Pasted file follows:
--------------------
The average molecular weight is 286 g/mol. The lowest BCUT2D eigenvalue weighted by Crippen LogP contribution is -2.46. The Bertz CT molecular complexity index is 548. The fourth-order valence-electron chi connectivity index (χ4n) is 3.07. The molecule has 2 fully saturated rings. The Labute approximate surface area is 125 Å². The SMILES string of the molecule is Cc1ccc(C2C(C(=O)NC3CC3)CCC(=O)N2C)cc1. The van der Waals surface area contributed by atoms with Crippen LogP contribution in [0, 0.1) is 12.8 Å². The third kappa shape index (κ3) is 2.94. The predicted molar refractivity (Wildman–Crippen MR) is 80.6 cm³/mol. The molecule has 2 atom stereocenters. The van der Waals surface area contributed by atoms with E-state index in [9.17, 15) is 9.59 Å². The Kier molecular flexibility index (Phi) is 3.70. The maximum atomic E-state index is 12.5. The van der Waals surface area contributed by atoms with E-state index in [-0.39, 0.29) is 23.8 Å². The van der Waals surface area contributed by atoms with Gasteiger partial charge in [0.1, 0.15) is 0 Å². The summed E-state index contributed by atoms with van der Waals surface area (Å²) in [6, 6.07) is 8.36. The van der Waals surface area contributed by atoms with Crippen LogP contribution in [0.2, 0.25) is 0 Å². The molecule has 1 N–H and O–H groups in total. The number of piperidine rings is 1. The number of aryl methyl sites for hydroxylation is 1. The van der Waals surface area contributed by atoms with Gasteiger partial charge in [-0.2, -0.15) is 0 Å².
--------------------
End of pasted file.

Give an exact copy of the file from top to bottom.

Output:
The average molecular weight is 286 g/mol. The lowest BCUT2D eigenvalue weighted by Crippen LogP contribution is -2.46. The Bertz CT molecular complexity index is 548. The fourth-order valence-electron chi connectivity index (χ4n) is 3.07. The molecule has 2 fully saturated rings. The Labute approximate surface area is 125 Å². The SMILES string of the molecule is Cc1ccc(C2C(C(=O)NC3CC3)CCC(=O)N2C)cc1. The van der Waals surface area contributed by atoms with Crippen LogP contribution in [0, 0.1) is 12.8 Å². The third kappa shape index (κ3) is 2.94. The predicted molar refractivity (Wildman–Crippen MR) is 80.6 cm³/mol. The molecule has 2 atom stereocenters. The van der Waals surface area contributed by atoms with E-state index in [9.17, 15) is 9.59 Å². The Kier molecular flexibility index (Phi) is 3.70. The maximum atomic E-state index is 12.5. The van der Waals surface area contributed by atoms with E-state index in [-0.39, 0.29) is 23.8 Å². The van der Waals surface area contributed by atoms with Gasteiger partial charge in [0.1, 0.15) is 0 Å². The summed E-state index contributed by atoms with van der Waals surface area (Å²) in [6, 6.07) is 8.36. The van der Waals surface area contributed by atoms with Crippen LogP contribution in [0.2, 0.25) is 0 Å². The molecule has 1 N–H and O–H groups in total. The number of piperidine rings is 1. The number of aryl methyl sites for hydroxylation is 1. The van der Waals surface area contributed by atoms with Gasteiger partial charge in [-0.2, -0.15) is 0 Å².